Authors: Cassandra Workman*, North Carolina State University
Topics: Cultural and Political Ecology, Water Resources and Hydrology, Development
Keywords: Sanitation, Tanzania, mixed-method
Session Type: Paper
Start / End Time: 1:10 PM / 2:50 PM
Room: Balcony A, Marriott, Mezzanine Level
Presentation File: No File Uploaded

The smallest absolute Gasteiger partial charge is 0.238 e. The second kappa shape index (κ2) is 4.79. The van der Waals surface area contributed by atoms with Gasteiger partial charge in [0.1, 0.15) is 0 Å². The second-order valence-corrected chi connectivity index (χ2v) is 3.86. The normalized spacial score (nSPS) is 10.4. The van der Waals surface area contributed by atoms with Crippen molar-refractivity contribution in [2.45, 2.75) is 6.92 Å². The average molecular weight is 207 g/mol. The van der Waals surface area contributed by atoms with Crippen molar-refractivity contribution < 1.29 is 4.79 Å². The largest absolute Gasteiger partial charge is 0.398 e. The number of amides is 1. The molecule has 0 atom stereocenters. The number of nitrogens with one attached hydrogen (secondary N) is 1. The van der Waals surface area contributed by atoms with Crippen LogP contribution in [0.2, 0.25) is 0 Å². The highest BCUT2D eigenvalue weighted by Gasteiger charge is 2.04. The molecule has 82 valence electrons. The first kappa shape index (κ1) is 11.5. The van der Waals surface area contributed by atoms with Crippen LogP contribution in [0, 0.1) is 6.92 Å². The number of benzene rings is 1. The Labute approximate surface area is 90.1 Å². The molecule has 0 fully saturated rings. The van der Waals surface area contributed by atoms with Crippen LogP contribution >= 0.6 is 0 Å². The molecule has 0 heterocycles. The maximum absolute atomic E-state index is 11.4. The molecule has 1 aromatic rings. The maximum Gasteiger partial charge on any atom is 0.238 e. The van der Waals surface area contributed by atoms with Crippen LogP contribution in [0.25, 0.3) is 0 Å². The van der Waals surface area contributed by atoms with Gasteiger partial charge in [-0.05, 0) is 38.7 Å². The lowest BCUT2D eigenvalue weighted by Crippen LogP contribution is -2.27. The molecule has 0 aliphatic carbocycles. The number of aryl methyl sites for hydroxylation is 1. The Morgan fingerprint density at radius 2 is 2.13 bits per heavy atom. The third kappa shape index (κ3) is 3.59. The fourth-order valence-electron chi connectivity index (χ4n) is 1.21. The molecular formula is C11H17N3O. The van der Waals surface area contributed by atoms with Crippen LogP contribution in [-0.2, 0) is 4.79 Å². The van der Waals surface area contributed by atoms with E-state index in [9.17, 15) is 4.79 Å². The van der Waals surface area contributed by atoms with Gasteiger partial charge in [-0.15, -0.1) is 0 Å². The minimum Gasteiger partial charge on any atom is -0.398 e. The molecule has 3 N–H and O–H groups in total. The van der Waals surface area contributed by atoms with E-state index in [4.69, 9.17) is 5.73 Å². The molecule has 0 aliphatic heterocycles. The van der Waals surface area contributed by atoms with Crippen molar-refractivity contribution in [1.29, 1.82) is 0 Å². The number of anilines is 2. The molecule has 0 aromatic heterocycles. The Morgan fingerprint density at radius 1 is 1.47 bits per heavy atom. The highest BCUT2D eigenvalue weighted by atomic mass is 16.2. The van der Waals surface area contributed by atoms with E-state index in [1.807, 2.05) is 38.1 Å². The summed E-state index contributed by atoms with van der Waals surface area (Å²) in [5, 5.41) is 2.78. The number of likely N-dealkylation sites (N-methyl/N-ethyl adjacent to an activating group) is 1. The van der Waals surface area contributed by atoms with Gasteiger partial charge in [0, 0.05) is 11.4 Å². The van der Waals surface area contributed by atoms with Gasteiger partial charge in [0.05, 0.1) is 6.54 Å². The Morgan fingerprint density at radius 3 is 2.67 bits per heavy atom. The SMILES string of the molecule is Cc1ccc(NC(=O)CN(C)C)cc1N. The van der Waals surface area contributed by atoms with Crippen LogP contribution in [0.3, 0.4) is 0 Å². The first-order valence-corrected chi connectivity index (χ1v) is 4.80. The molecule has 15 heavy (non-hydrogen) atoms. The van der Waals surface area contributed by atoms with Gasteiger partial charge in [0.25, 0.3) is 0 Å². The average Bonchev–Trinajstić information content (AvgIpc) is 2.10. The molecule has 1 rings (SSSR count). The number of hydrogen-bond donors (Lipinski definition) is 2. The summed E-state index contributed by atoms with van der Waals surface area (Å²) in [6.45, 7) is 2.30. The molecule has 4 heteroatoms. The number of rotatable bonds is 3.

Within Tanzania, 74.7% of the population has access to improved drinking water while only 35% have access to improved sanitation, and the coverage of these technologies varies widely (Pullen et al. 2014). Due to the lack of improved water and sanitation in Tanzania, 27.6 deaths per 100,000 people are related to water, sanitation or hygiene (WHO 2012). For children under five, diarrheal diseases account for 12% of all deaths (Liu et al. 2014). The sole focus on technical approaches to developing water and sanitation (watsan) has neglected the experiences associated with human waste, creating taboos and unequal geographies of shit (Jewitt 2011). Indeed, technological innovations must be understood within a cultural context as individuals assign meaning to the built environment. Infrastructure, including sanitation, is both political and poetic (Larkin 2013). Moreover, the materiality of infrastructures drives how we experience our own biology and waste. Cultural understandings of water safety and sanitation link to knowledge of disease transmission and causation. As a part of a larger Household Water InSecurity Experiences (HWISE) study, this research examines the convergence of water insecurity and sanitation in Morogoro, Tanzania. Specifically, a mixed-method approach including the HWISE household water insecurity scale, a quantitative assessment of latrine conditions, in-depth interviews about disease etiology, and participatory photo-elicitation of cultural conceptions of sanitation was used to explore the lived-experience of watsan insecurity and the place-making associated with sanitation infrastructure. Drawing on theory and method from anthropology and geography, this paper presents preliminary findings towards a comprehensive geography of sanitation.